The project was first conceived by Trevor Crafts, Lantern City’s co-creator and executive producer, three years ago. Before he even knew what steampunk was, he wrote a visual novella in 1996 about an inventor and his clockwork robot in the 1700s called Journal of a Clockwork God. Later on, in bits and pieces, the ideas behind Lantern City began to develop. When he thought this plans were solid enough, Crafts brought it to Boxleitner for his help. “Bruce is a rare type of person in Hollywood; A great actor, great writer, has a true love of the fantastic genres, and is a very genuine person,” Crafts says.
But the final piece of the core creative team wasn’t complete until Matt James Daley got onboard. Daley is a professional writer who’s worked with Crafts since 2007 and has developed multiple science fiction and fantasy projects. Though Lantern City is Daley’s first big steampunk project, Craft liked the ideas he brought to the table and had Matt write the two-part pilot.
The whole collaboration has been an exciting experience for the both the writer and producer. Matt’s greatest challenge with Lantern City was in the world-building: “A fictional world has to have rules that the audience understands and has to feel legitimate. Fans should want to go to the world that you create. Another challenge is to develop all the characters, even the minor ones. A fictional world is useless if people have no interest in the characters.” Already, Matt has a cast list of 40 re-occurring characters for the show, and plans to incorporate inspiration drawn from class warfare, 19th century political movements, and dynamic groups of refugees that have immigrated to the city over time. “Politics were fiercely local and movements and parties could spring up at any moment (and feel that they could challenge the status quo),” Matt explained. “We do not have a federal government in our world of Hetra, so everything will be concentrated inside of Lantern City, but there are clear political movements for the upper class, working class, and Underground. These three will intertwine in very wonderfully messy ways.”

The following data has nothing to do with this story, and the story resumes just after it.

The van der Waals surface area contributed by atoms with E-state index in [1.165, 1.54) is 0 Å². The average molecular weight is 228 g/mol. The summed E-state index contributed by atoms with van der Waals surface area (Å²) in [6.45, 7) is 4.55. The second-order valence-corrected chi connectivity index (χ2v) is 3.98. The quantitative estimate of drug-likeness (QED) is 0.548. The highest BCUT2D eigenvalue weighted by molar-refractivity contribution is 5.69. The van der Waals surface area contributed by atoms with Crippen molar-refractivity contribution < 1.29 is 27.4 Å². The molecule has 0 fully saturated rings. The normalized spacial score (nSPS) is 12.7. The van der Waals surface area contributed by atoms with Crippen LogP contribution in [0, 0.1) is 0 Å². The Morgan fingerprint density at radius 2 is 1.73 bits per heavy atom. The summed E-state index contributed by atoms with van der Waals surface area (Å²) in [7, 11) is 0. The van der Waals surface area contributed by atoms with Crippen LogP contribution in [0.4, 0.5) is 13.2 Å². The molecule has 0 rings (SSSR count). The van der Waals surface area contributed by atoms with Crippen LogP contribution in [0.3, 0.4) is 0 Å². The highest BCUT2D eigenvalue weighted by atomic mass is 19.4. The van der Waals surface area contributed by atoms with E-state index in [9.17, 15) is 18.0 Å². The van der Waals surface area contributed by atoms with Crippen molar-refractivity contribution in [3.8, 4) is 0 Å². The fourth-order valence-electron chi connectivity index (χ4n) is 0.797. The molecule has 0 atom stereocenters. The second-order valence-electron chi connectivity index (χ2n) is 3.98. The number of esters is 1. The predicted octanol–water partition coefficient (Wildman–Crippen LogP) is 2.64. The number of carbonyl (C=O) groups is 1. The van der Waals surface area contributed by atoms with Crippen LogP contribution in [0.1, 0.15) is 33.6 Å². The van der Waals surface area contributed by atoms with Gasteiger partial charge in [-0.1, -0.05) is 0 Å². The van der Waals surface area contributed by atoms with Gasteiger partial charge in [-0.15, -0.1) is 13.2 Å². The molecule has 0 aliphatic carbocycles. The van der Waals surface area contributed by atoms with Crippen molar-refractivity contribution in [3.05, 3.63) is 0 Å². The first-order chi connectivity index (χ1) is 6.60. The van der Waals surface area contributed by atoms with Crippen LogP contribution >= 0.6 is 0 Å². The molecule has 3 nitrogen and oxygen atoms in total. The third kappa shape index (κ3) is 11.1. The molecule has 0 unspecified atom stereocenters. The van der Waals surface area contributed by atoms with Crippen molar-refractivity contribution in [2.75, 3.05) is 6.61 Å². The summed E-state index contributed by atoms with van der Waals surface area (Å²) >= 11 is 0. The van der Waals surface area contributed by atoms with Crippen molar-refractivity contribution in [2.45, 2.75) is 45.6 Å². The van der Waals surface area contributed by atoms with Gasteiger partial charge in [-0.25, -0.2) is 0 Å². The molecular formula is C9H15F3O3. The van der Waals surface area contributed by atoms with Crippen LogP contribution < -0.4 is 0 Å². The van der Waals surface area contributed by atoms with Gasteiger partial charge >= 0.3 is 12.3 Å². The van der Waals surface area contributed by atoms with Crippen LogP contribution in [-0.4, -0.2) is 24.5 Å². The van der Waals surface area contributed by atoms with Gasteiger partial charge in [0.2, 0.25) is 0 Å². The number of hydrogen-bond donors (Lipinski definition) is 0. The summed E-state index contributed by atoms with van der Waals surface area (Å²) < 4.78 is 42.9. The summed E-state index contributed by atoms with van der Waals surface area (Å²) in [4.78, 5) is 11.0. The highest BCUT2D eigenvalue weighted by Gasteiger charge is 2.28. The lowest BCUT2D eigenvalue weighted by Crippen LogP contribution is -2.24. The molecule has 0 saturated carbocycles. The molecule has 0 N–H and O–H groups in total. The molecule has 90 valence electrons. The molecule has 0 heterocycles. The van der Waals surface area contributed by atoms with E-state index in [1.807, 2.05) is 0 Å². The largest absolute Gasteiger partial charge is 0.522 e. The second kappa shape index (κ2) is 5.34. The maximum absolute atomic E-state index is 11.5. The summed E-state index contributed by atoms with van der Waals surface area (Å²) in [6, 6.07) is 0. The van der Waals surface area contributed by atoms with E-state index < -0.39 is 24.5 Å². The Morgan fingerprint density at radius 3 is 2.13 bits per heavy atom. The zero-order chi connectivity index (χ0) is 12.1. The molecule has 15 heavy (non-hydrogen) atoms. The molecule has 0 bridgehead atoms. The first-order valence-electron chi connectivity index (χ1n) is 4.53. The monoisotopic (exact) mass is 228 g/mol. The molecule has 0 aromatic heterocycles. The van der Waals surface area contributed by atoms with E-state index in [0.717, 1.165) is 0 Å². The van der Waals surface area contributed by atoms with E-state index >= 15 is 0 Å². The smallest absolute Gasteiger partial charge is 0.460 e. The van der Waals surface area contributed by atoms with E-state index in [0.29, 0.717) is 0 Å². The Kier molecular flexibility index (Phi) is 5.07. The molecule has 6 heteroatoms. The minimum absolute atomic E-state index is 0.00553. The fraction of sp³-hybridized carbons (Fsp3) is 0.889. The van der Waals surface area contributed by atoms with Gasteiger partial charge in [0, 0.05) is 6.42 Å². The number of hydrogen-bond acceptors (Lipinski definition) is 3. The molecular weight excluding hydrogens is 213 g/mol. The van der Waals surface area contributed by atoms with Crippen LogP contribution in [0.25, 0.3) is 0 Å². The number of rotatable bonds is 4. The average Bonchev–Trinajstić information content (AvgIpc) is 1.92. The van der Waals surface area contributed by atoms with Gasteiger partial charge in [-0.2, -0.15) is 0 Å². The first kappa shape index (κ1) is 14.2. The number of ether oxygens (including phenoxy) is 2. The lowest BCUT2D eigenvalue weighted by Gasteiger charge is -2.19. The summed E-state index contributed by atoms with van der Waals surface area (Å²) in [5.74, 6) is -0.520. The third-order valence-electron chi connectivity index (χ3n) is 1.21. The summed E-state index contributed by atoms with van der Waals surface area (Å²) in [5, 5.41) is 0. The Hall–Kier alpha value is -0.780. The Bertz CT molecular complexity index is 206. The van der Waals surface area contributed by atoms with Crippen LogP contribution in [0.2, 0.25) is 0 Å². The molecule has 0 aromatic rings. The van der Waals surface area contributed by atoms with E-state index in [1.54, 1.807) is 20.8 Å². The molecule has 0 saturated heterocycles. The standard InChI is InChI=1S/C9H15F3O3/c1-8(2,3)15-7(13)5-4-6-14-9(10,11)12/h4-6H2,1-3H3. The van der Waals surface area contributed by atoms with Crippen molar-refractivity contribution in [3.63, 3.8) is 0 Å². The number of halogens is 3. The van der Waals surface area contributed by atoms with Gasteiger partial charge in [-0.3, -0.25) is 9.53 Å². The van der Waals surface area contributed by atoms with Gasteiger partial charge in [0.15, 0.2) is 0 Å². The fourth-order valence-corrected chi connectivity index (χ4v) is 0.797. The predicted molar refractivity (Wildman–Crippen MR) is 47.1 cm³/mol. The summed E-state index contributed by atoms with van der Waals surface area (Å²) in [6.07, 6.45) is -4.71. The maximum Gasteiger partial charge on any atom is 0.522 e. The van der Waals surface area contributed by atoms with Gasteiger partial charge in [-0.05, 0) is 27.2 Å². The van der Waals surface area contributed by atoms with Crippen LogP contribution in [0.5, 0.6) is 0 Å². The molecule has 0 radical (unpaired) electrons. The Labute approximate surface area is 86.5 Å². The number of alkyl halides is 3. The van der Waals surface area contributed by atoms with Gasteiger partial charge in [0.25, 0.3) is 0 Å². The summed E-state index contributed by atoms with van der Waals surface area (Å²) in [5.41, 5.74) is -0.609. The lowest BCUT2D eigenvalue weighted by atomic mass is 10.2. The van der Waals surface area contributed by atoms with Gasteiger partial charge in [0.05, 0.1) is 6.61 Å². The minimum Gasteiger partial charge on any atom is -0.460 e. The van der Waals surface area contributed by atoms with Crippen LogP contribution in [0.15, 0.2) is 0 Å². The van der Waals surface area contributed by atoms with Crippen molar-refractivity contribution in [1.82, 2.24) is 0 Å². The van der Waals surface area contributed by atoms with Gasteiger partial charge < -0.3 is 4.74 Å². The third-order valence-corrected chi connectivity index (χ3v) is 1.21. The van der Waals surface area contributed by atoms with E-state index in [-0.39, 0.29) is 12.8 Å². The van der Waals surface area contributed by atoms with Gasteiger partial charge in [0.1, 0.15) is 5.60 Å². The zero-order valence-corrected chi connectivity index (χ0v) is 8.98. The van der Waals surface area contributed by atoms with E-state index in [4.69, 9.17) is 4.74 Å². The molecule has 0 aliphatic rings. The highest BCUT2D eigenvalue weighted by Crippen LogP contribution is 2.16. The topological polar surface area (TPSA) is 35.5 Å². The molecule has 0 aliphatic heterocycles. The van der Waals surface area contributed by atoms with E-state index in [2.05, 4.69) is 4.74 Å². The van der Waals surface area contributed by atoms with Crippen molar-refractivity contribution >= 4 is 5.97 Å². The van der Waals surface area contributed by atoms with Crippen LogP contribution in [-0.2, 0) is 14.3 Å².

Trevor also spoke a bit about the challenges of TV development, too: “Working with Bruce and Matt hand in hand to create an entire universe is what this is all about. The biggest challenge is to get it on a network. The volume of shows that don’t make it to screen is staggering. We are going to use every weapon in our arsenal to move the show from the development table to TV screens across the world.”